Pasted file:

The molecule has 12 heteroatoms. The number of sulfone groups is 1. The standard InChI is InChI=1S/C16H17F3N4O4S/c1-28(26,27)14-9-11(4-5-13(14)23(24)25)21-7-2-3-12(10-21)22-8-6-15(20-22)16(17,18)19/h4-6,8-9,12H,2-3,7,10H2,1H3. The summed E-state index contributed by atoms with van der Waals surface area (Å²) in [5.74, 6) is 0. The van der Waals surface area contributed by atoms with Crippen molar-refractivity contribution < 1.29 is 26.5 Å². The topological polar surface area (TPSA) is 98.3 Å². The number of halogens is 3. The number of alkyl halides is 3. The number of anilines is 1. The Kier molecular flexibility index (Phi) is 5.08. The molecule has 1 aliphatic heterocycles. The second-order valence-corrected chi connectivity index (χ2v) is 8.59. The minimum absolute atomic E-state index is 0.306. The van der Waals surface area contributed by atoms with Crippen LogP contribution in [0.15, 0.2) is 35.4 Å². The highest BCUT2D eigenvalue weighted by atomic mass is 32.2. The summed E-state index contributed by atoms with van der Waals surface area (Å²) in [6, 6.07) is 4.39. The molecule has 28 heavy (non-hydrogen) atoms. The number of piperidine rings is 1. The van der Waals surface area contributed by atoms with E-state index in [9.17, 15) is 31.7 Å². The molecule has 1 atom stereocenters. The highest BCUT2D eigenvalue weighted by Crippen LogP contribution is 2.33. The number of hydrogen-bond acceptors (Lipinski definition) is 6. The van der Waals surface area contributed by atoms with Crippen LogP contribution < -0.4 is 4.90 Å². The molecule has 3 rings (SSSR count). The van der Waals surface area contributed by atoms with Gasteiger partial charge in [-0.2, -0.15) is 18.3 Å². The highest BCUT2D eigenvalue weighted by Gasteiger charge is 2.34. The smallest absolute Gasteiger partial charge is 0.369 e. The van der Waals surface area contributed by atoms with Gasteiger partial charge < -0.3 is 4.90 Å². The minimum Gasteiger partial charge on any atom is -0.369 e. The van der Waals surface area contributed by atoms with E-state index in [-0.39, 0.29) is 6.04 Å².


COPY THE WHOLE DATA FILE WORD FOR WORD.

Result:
The molecule has 12 heteroatoms. The number of sulfone groups is 1. The standard InChI is InChI=1S/C16H17F3N4O4S/c1-28(26,27)14-9-11(4-5-13(14)23(24)25)21-7-2-3-12(10-21)22-8-6-15(20-22)16(17,18)19/h4-6,8-9,12H,2-3,7,10H2,1H3. The summed E-state index contributed by atoms with van der Waals surface area (Å²) in [5.74, 6) is 0. The van der Waals surface area contributed by atoms with Crippen molar-refractivity contribution < 1.29 is 26.5 Å². The topological polar surface area (TPSA) is 98.3 Å². The number of halogens is 3. The number of alkyl halides is 3. The number of anilines is 1. The Kier molecular flexibility index (Phi) is 5.08. The molecule has 1 aliphatic heterocycles. The second-order valence-corrected chi connectivity index (χ2v) is 8.59. The minimum absolute atomic E-state index is 0.306. The van der Waals surface area contributed by atoms with Crippen LogP contribution in [0.15, 0.2) is 35.4 Å². The highest BCUT2D eigenvalue weighted by atomic mass is 32.2. The summed E-state index contributed by atoms with van der Waals surface area (Å²) in [6, 6.07) is 4.39. The molecule has 28 heavy (non-hydrogen) atoms. The number of piperidine rings is 1. The van der Waals surface area contributed by atoms with E-state index in [9.17, 15) is 31.7 Å². The molecule has 1 atom stereocenters. The highest BCUT2D eigenvalue weighted by Crippen LogP contribution is 2.33. The number of hydrogen-bond acceptors (Lipinski definition) is 6. The van der Waals surface area contributed by atoms with Crippen LogP contribution < -0.4 is 4.90 Å². The molecule has 3 rings (SSSR count). The van der Waals surface area contributed by atoms with Gasteiger partial charge in [-0.2, -0.15) is 18.3 Å². The highest BCUT2D eigenvalue weighted by Gasteiger charge is 2.34. The smallest absolute Gasteiger partial charge is 0.369 e. The van der Waals surface area contributed by atoms with Gasteiger partial charge < -0.3 is 4.90 Å². The minimum Gasteiger partial charge on any atom is -0.369 e. The van der Waals surface area contributed by atoms with E-state index in [-0.39, 0.29) is 6.04 Å².